The hot mid-day sun beat down as the fellow nervously checked his Ruger Blackhawk single action revolver. Spinning the chamber and checking the hammer mechanism several times he then slipped the gun smoothly in and out of his holster sitting low on his hips. Adjusting his Stetson he looked up and said “I may be nervous, but I am ready”. Stepping into position he slightly bent his knees and placed his partially open right hand over the holster, while his flattened left hand crossed over his stomach and balanced just above the hammer of the gun. Only yards away his opponent stepped into his position and took a similar stance. A split second later there was a deafening and almost simultaneous boom as both guns spit fire, creating a large cloud of blue smoke that hung in the air. It was over. There lying on the ground was not some poor soul but rather the tattered remains of two yellow balloons, both gunfighters checked their guns, holstered them and prepared for the next round.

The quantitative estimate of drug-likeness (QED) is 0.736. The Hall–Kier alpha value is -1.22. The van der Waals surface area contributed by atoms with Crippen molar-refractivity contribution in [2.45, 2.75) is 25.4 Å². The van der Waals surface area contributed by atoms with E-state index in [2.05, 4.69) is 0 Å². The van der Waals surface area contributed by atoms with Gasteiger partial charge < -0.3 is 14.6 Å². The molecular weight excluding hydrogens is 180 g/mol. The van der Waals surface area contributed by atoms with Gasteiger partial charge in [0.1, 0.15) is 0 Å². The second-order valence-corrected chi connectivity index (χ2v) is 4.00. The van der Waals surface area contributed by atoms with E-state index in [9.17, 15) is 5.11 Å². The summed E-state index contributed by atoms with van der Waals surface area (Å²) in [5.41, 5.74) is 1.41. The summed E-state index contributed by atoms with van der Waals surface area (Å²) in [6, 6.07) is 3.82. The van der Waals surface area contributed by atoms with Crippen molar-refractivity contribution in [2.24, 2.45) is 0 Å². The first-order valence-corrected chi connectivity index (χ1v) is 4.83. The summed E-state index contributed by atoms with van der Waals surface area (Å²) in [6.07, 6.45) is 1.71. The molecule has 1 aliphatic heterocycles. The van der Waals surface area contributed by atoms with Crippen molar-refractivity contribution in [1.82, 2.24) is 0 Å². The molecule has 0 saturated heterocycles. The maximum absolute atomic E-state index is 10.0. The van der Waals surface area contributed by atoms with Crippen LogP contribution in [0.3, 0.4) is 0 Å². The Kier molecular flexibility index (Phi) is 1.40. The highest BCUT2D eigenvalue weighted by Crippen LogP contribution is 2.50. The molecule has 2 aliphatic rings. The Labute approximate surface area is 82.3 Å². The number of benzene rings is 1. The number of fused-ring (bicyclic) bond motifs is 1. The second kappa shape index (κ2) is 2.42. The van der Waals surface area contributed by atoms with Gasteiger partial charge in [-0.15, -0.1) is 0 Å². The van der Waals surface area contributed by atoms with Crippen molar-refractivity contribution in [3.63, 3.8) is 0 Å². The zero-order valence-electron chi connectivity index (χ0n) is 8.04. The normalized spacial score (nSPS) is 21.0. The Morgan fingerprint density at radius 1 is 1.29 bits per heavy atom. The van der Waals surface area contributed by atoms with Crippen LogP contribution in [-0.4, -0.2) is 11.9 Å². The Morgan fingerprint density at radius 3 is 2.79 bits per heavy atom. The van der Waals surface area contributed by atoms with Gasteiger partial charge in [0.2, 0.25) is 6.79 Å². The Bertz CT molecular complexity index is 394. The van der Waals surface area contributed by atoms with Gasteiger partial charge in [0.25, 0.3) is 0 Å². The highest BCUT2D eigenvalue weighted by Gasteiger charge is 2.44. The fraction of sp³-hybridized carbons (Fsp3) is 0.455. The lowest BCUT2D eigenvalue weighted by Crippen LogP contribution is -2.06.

As you have gathered this was not some scene from the late 19th century in a dusty town of the American wild west but rather, a modern day competition, taking place at the annual Canadian Open Fast Draw Championships in Aldergrove, about an hour east of Vancouver, British Columbia.

from MacroScope:

Curse of the front-runner a bad omen for Fed contender Yellen?

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The buzz on who will replace Ben Bernanke as Federal Reserve chairman has grown this year and amplified recently with talk of Lawrence Summers as a real possibility. There is also lingering speculation over Timothy Geithner, another previous U.S. Treasury Secretary, and former Fed Vice Chair Roger Ferguson among others as possible successors. Bernanke has provided no hint he wants to stay for a third term.

But above the din the central bank's current vice chair, Janet Yellen, has remained the front-runner. Her deep experience and implicit policy continuity has crowned her the heir apparent until proven otherwise. A Reuters poll of economists showed Yellen was seen as far and away the most likely candidate.